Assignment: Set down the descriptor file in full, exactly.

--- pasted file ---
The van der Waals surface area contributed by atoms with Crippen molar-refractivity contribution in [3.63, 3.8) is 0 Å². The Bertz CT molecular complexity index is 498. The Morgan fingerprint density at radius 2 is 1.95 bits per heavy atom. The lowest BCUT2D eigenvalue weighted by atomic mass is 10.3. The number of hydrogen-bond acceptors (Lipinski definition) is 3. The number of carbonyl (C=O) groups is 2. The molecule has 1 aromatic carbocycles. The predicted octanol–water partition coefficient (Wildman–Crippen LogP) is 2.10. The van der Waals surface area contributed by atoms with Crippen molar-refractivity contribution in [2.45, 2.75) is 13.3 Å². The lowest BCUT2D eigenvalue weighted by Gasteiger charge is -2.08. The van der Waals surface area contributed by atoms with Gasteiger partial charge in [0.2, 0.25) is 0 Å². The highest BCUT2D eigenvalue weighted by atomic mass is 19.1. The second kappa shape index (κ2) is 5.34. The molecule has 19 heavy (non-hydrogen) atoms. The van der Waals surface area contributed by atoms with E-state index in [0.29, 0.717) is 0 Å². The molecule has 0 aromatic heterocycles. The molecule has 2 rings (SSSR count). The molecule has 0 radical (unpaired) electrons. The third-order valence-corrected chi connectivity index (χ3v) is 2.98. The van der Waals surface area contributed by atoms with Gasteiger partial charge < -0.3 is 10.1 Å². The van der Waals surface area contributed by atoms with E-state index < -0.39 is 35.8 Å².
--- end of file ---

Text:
The van der Waals surface area contributed by atoms with Crippen molar-refractivity contribution in [3.63, 3.8) is 0 Å². The Bertz CT molecular complexity index is 498. The Morgan fingerprint density at radius 2 is 1.95 bits per heavy atom. The lowest BCUT2D eigenvalue weighted by atomic mass is 10.3. The number of hydrogen-bond acceptors (Lipinski definition) is 3. The number of carbonyl (C=O) groups is 2. The molecule has 1 aromatic carbocycles. The predicted octanol–water partition coefficient (Wildman–Crippen LogP) is 2.10. The van der Waals surface area contributed by atoms with Crippen molar-refractivity contribution in [2.45, 2.75) is 13.3 Å². The lowest BCUT2D eigenvalue weighted by Gasteiger charge is -2.08. The van der Waals surface area contributed by atoms with Gasteiger partial charge in [0.2, 0.25) is 0 Å². The highest BCUT2D eigenvalue weighted by atomic mass is 19.1. The second kappa shape index (κ2) is 5.34. The molecule has 19 heavy (non-hydrogen) atoms. The van der Waals surface area contributed by atoms with E-state index in [0.29, 0.717) is 0 Å². The molecule has 0 aromatic heterocycles. The molecule has 2 rings (SSSR count). The molecule has 0 radical (unpaired) electrons. The third-order valence-corrected chi connectivity index (χ3v) is 2.98. The van der Waals surface area contributed by atoms with Gasteiger partial charge < -0.3 is 10.1 Å². The van der Waals surface area contributed by atoms with E-state index < -0.39 is 35.8 Å².